The Hoboken, N.J.-based startup is essentially branding itself as Costco (COST)-meets-Amazon, where consumers can pay $50 a year to have access to great prices on products ranging from food to shoes to sporting equipment. The company was started by Marc Lore, whose previous startup Diapers.com was acquired by Amazon in 2010. Having already proven himself in the industry, Lore was able to amass $220 million in funding before he even launched a site.
To reach prices that are lower than Amazon, Jet, which was recently valued at $600 million, has built a dynamic pricing model that lets consumers save when they take actions such as forgoing returns or if they order multiple products from the same retailer (saving on shipping costs). They can also save by paying with a debit card instead of a credit card or by handing over their email address.
"We're trying to create the most transparent e-commerce site out there for both our merchants and consumers," Jet founder Marc Lore told TheStreet in May.
The company estimates that consumers will save about $150 a year by using Jet, and based on some early reviews, it seems as though Jet could easily follow through on this promise.
Jet is still in private beta, but those who have been able to participate in its limited test phase have noted significant savings on the marketplace.
Wells Fargo analyst Matt Nemer tested out Jet.com to compare it to Amazon prices, and of the 25 items he ordered, he found that Jet prices were 36% lower than Amazon's on average, with each of the 25 items beating Amazon alternatives on price.
Amazon declined to comment for this story.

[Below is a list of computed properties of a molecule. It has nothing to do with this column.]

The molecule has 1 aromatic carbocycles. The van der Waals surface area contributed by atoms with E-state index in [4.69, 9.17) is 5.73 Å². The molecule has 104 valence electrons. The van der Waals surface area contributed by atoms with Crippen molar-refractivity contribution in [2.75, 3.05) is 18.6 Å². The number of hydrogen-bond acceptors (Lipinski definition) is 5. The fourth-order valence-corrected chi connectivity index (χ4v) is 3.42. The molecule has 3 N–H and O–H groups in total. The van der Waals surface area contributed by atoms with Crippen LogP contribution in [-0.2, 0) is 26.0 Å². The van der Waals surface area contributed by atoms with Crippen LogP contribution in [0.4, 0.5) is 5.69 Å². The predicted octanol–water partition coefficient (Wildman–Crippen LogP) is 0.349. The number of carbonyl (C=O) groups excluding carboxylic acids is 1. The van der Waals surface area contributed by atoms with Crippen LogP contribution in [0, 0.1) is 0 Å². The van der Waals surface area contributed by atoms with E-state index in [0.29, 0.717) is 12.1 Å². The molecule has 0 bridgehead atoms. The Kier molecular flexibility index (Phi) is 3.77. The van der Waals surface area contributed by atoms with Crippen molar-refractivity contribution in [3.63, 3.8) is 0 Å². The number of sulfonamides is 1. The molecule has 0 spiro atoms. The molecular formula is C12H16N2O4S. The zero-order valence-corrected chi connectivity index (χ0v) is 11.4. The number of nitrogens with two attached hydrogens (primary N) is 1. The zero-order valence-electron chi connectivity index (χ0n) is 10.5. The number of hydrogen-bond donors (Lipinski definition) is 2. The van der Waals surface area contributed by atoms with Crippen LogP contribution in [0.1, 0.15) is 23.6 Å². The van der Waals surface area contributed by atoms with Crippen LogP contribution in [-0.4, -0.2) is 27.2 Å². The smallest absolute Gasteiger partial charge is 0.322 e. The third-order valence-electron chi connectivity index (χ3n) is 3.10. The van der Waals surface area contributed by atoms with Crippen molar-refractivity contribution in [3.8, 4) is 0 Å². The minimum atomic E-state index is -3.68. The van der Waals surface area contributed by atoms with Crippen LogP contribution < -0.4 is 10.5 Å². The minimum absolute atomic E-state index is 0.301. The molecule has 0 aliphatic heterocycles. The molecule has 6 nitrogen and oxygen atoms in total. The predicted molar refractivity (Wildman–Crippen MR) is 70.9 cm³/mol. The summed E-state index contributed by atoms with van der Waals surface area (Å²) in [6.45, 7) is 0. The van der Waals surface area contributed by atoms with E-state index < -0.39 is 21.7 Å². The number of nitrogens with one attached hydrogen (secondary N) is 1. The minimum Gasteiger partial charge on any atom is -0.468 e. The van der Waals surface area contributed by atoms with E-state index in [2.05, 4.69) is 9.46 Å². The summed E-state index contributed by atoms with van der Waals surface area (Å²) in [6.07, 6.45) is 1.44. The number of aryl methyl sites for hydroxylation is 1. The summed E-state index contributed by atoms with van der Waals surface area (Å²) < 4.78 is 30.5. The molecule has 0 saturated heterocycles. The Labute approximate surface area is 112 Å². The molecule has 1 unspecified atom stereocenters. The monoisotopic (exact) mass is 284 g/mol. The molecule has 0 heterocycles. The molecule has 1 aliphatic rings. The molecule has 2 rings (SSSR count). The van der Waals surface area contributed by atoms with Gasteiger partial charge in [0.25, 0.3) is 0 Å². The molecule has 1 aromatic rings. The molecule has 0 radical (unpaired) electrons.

"Of course, this is a small sample set, there are still kinks to work out ahead of the launch, and it is difficult to know how sustainable this price delta will be," Nemer wrote in a research note Wednesday morning. "That said, the initial pricing spread coupled with Jet's plans to spend $100 million in marketing in year 1 make the platform a serious contender for wallet share among early adopters."
Nemer added that Jet offered "a fun and addicting gamification aspect" as well, which could be attractive for consumers. It becomes a game of how much can you save with Jet's "smart cart."
Re/Code's Jason Del Ray also tested out Jet.com and found that prices on Jet.com were about 5% to 6% cheaper than anywhere else online. A Sonos Connect device, for instance, will sell for $301 on Jet, compared to $349 on other sites.
Analysis from data pricing startup Boomerang Commerce confirmed Del Ray's and Nemer's personal experiences, finding that Jet's prices were lower than Amazon 94% percent of the time. The study found that Jet's prices were 27% cheaper than Amazon's prices overall.
TheStreet has not done its own price comparison testing as of yet.
This isn't to say that Jet has perfected the e-commerce experience entirely--it is still in beta after-all, and there are some kinks with the site. Nemer named search and product detail pages as areas that still need improvement on the site.
Nonetheless, early reviews seem optimistic and show that Amazon could have a real contender in the near future.